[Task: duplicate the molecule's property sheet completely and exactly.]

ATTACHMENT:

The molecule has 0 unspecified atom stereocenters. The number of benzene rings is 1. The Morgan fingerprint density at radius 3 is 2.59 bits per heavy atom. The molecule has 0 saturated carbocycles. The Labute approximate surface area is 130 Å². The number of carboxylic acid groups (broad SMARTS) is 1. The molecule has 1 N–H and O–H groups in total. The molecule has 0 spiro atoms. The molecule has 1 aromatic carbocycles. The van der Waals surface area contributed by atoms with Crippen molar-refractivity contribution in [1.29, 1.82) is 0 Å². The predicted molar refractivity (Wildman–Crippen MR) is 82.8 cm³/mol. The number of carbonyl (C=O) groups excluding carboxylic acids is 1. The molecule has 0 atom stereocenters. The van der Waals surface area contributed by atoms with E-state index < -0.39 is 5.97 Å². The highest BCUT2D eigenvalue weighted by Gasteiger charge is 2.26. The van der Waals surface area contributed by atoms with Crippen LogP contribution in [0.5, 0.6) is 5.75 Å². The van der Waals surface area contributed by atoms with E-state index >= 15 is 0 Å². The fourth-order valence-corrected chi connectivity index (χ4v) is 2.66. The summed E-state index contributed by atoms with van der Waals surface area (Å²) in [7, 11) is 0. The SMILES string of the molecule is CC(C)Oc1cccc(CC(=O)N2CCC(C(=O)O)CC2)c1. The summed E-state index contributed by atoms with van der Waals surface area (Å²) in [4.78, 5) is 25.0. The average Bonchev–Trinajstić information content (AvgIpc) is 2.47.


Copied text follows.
The molecule has 0 unspecified atom stereocenters. The number of benzene rings is 1. The Morgan fingerprint density at radius 3 is 2.59 bits per heavy atom. The molecule has 0 saturated carbocycles. The Labute approximate surface area is 130 Å². The number of carboxylic acid groups (broad SMARTS) is 1. The molecule has 1 N–H and O–H groups in total. The molecule has 0 spiro atoms. The molecule has 1 aromatic carbocycles. The van der Waals surface area contributed by atoms with Crippen molar-refractivity contribution in [1.29, 1.82) is 0 Å². The predicted molar refractivity (Wildman–Crippen MR) is 82.8 cm³/mol. The number of carbonyl (C=O) groups excluding carboxylic acids is 1. The molecule has 0 atom stereocenters. The van der Waals surface area contributed by atoms with E-state index < -0.39 is 5.97 Å². The highest BCUT2D eigenvalue weighted by Gasteiger charge is 2.26. The van der Waals surface area contributed by atoms with Crippen LogP contribution in [0.5, 0.6) is 5.75 Å². The van der Waals surface area contributed by atoms with E-state index >= 15 is 0 Å². The fourth-order valence-corrected chi connectivity index (χ4v) is 2.66. The summed E-state index contributed by atoms with van der Waals surface area (Å²) in [7, 11) is 0. The SMILES string of the molecule is CC(C)Oc1cccc(CC(=O)N2CCC(C(=O)O)CC2)c1. The summed E-state index contributed by atoms with van der Waals surface area (Å²) in [4.78, 5) is 25.0. The average Bonchev–Trinajstić information content (AvgIpc) is 2.47.